How I am trying to care for the Environment (#Write31Days)

I originally called this post “How Christians Can Care For The Environment.” Grand but misleading, it makes me sound like an expert when what I really am is someone who has taken some teensy baby steps, and is looking for encouragement and incentive to do more to take care of the earth.

I can’t remember exactly when I started to care about the environment (possibly the season when I became less dogmatic about the end times.) I probably started with recycling, which I still do faithfully even though lots of stuff put in recycling ends up in landfills. Recycling gets more attention and focus, but I’m learning that reducing and reusing are where the real earth care lives.

I began seriously considering the amount of waste our family produces about 5 years ago when I participated in a group centered around 7: An Experimental Mutiny Against Excess, a life-changing book describing Jen Hatmaker’s experience doing month-long fasts in 7 different areas of excess.  I highly recommend not just reading it: Gather a group and do it together.

In the Spring of 2014 my friends and I dragged our families through 2 weeks of REDUCING, cutting down our waste and contribution to landfills.  I learned a lot from friends in the group who are much more environmentally conscious than me. One friend was even willing to try out “family cloth“. (She was the pretty hard core and even she didn’t last with this. I was unwilling to even try, and Matt still teases me about family cloth any time I mention environmentalism or waste reduction.)

What I was willing to try & have mostly stuck with:

Giving up disposables as much as possible: I moved paper towels and napkins out of our kitchen. We cut up old towels which, along with sponges, we use to clean up any messes. I dragged out the cloth napkins we got as wedding gifts. It seemed like a pain figuring out how to launder all of these at first: We started by keeping a mop bucket under the sink, but that gets stinky fast. We moved to tossing them in with our dirty laundry, and washing them on hot with our towels and whites. We still only use paper napkins when we’re hosting large groups, and I can’t remember the last time I used a paper towel.) We do occasionally use paper plates for pizza when I don’t want to do dishes but thinking about this again renews my commitment to refuse disposables.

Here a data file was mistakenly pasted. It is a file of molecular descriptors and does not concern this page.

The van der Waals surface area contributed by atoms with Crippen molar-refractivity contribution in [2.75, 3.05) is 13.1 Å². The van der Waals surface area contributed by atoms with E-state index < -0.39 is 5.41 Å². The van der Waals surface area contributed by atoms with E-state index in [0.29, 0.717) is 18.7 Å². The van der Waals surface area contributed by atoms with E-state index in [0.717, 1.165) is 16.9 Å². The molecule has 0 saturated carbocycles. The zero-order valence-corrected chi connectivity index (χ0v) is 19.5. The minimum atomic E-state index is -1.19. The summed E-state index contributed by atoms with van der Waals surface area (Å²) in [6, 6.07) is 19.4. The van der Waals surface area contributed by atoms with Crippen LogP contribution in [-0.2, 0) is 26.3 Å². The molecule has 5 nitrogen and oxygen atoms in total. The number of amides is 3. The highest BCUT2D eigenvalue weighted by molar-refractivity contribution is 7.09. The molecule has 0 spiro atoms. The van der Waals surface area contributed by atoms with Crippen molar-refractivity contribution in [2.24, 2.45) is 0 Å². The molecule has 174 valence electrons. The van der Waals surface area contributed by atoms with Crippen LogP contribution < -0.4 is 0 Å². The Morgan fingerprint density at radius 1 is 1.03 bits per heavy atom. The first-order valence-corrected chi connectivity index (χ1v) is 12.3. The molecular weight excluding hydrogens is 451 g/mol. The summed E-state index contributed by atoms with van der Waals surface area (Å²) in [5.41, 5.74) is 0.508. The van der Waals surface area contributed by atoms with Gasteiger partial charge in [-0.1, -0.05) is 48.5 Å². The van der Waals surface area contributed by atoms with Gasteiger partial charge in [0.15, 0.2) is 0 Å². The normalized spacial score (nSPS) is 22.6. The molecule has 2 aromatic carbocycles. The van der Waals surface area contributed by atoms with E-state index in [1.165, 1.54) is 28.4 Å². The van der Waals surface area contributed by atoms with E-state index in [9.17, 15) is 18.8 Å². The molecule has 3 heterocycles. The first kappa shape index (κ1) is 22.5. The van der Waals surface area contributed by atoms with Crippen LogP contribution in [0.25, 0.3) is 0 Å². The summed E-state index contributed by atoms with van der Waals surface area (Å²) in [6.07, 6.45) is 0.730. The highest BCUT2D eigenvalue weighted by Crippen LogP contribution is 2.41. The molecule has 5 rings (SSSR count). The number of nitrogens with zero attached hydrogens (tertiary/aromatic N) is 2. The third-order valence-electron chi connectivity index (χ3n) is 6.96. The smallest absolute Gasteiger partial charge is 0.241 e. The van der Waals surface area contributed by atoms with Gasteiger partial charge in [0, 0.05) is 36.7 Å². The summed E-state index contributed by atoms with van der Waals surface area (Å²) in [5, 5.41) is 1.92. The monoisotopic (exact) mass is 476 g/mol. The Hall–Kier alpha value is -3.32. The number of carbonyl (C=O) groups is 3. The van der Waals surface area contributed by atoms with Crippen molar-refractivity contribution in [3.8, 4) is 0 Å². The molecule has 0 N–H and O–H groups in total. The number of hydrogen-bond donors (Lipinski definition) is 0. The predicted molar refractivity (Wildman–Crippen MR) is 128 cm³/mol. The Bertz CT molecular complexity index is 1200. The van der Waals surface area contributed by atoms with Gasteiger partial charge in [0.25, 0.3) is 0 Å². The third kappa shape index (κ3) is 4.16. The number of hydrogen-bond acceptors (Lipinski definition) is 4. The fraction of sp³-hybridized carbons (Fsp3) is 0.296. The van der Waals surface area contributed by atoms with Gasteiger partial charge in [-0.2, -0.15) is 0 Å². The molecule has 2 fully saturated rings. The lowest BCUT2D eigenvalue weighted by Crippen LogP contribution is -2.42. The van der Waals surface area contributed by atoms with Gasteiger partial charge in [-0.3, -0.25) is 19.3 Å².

Changing how I handle feminine hygiene: I gave up tampons and sanitary pads, and began using a menstrual cup. It took a couple of months to get used to, but this was a truly permanent change: I’ll never go back.

Reducing my water use: I’ve always been pretty good about turning faucets off when I’m not using them (brushing my teeth, or washing dishes.) I only run the dishwasher and do laundry when I have full loads. I experimented with turning the water off in the shower except when I was getting wet and rinsing off, but the winters did me in. I do take really quick showers most of the time, and I never shave my legs in the shower anymore.

Things I tried but have been less committed to:

Buying in bulk, to reduce packaging waste.

Using reusable shopping bags: I’m super awesome at this when I shop at Aldi, where they hold you accountable. But lately we’ve been ordering groceries at Walmart, which is MAGICAL but they bag every little thing in a separate plastic bag. Ugh. We use those walmart bags to line every small trash can in the house and for pooper-scooping, so at least we’re reusing??

Buying used clothes (thrifting, garage sales & good will), rather than new.

Going electronic with books, movies, and music: Our music is entirely digital, and I’m beginning to buy digital copies of movies rather than DVD or Blu-ray. I so buy a lot of books on Kindle, but y’all. I LOVE A REAL BOOK.

Things I am unwilling to do, but admire in others:

  • Cloth diapering. I’d like to say that if I had babies now I’d cloth diaper, and I really hope that’s true. But I also have one child who made it past 4 before he was potty trained, so all bets are off.
  • Ride-sharing and biking, to cut down on how often they use their car.
  • Buying local (this cuts down on gas and the cost of transporting and shipping.) Shipping is super wasteful and has a huge footprint, but again: I love my Amazon Prime. Sigh.
  • I listened to a podcast this week where they talked about the environmental impact of the beef industry. I had no idea that some people are vegetarians because of the environment.

As I think about caring for the environment, and loving God’s creation well,  I am convicted by this list of things I am not doing (and don’t want to do). The main issue is convenience. Sigh. I’d like to care enough for the earth that I’m willing to go out of my way to do things in greener ways, even if it’s inconvenient.

“Let the heavens rejoice, let the earth be glad, let the sea resound, and all that is in it; let the fields be jubilant, and everything in them. Then all the trees of the forest will sing for joy; they will sing before the Lord.” (Psalm 96:11-13)

What are your favorite environmentally friendly practices?


I asked Facebook, “What is one thing Christians don’t care about, that they should?” Over the course of October I am answering this question myself, as part of the Write 31 Days challenge.

Everything I’ve written for “Write 31 Days: Christians Should Care” lives here.

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